Is Spain doing enough to control coronavirus spread?

Fiona Govan
Fiona Govan - [email protected]
Is Spain doing enough to control coronavirus spread?
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On Wednesday, Spaniards were issued with a harsh warning. Even if measures being taken to prevent the spread of coronavirus were successful, we are looking at a period of two months before it is brought under control.


Even as he outlined this scenario, Fernando Simón, the head of Spain’s health emergencies’ committee admitted that such an optimistic outcome was considered “highly unlikely”.

Instead, “in the worst case scenario it could last between four to five months”.

This warning came as the number of cases soared to 2,109 on Thursday morning with the number of fatalities from the COVID-19 being recorded at 49.

LATEST: Madrid residents urged to 'stay at home' as Spain's coronavirus death toll leaps to 84

So is Spain doing enough?

There has been widespread criticism, not least to those on the right of the political spectrum, to go ahead with the mass demonstrations called for Women’s Day last Sunday, March 8th.

Women's Day on March 8th drew crowds to the streets of Madrid. Photo: AFP

Tens of thousands of people gathered in the streets to march under the feminist banner in cities across Spain after authorities insisted there was no public health issue in going ahead with the gatherings.

With the advice of frequent hand washing and staying at home if you have symptoms, life carried on as normal even as Italy moved forward with quarantining outbreak zones and then shutting down the country entirely.

But within a day of the mass Women’s Day demonstrations, authorities in Spain announced closures of schools in outbreak areas, and issued the advice to work from home where possible.

Just four days later and people from Madrid are being asked to curb non-essential travel to other regions – a measure being widely ignored by parents with young children who want to decamp to holiday homes and students who would rather head back to their families than risk isolation in student digs.

The latest high profile cases include several lawmakers including equality minister Irene Montero, who attended the women’s day march in Madrid. Both her and her partner, Podemos leader Pablo Iglesias are now in quarantine.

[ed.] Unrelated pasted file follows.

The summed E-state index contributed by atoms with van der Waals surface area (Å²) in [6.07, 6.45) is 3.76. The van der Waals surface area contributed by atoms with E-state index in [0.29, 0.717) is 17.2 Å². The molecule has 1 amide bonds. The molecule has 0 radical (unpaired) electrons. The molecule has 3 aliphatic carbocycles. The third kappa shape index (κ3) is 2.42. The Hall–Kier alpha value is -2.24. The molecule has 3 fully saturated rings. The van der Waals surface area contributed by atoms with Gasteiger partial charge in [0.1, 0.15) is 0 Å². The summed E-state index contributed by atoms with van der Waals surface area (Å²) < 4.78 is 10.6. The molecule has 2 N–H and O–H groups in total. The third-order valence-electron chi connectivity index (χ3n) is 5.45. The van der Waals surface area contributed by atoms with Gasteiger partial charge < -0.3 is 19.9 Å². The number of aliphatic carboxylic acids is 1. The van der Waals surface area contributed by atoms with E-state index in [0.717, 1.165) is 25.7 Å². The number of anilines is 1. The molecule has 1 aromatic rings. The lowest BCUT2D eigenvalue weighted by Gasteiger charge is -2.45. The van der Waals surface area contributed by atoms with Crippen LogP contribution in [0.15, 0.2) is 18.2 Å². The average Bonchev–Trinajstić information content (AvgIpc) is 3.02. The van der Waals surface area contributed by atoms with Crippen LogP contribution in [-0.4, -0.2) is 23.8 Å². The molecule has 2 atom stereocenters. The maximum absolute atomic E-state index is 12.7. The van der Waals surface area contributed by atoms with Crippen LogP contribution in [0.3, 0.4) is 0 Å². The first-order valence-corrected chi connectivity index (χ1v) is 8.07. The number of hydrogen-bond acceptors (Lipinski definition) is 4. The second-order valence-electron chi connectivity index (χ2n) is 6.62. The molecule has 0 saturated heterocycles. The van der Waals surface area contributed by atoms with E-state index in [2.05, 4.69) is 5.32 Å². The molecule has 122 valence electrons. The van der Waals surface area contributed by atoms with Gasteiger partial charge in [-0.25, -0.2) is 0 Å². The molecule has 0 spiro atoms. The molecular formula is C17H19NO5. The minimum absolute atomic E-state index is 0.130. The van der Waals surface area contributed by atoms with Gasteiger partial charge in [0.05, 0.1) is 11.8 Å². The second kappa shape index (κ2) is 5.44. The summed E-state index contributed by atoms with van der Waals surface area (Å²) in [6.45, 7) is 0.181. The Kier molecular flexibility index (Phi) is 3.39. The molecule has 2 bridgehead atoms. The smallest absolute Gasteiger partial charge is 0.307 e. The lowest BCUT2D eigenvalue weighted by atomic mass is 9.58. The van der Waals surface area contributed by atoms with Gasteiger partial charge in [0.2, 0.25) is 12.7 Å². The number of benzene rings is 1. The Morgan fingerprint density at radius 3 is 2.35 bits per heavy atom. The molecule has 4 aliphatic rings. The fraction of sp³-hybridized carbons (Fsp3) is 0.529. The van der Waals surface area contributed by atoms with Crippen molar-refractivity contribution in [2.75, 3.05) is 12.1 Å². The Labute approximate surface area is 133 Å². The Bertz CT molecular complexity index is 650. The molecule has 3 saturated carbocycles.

She is just the latest parliamentarian to be diagnosed. Earlier in the week general secretary of the far-right Vox party tested positive, two days after greeting supporters at a party rally in Vistalegre held as an “alternative” event to the women’s marches.

Ana Pastor, former PP minister and ex-speaker of Congress has also tested positive. All parliamentary sessions have been cancelled.

Regional authorities are imposing their own measures in a bid to restrict the spread of contagion but are still far from adopting the strict measures of the Italian government, where all businesses except for pharmacies and food stores have been closed and people confined to their hopes.  

Madrid authorities have shut down the schools for two weeks, closed sporting facilities and cultural spaces including museums, theatres and concert halls.

Day care centres for the elderly have been shut down and residential homes have put a limit on visitors in a bid to protect the most vulnerable of society.

Madrid was issued with the recommendation that people work from home.

Sporting fixtures will be played in empty stadiums and regional authorities are making case by case decisions on whether to ban events. Valencia has suspended Las Fallas, and Catalonia has banned events drawing crowds of over 1,000 people.

Is it working?

Fernando Simón (R) meets with PM Pedro Sanchez to discuss emergency measures. Photo: AFP

Simón explained that the measures currently introduced should be assessed again within 14 days to see if they have worked.

In Madrid, the streets and public transport are noticeably emptier than usual during rush hour.

But many feel it is a matter of time before travel will have to be restricted not only between regions but abroad too.

Spain is already listed as a danger zone by countries including Israel, Chile and now the US has banned all visitors from Schengen zones in Europe. 

But will Spain take heed of experts insisting more should be done? 

"We are deeply concerned that some countries are not approaching this threat with the level of political commitment needed to control it," WHO director-general Tedros Adhanom Ghebreyesus told diplomats in Geneva,  according to a statement issued on Thursday.

The new coronavirus outbreak "is a  controllable pandemic" if countries step up measures to tackle it, he insisted.

In less than a month, streets across Spain would normally be thronged with crowds huddling together to watch the Semana Santa processions.

Easter parades could pose a public threat. Photo: AFP

And although the pointed face coverings of particpants might offer some sort of protection, who would want to be a member of those brotherhoods responsible for transporting the religious statues through the streets, squashed cheek to cheek by the dozan, shuffling in the confined space below the elaborate floats?

Surely it is a matter of time before Spain has to take the same drastic steps as Italy to curb free movement and social interaction in order to quash the contagion. 



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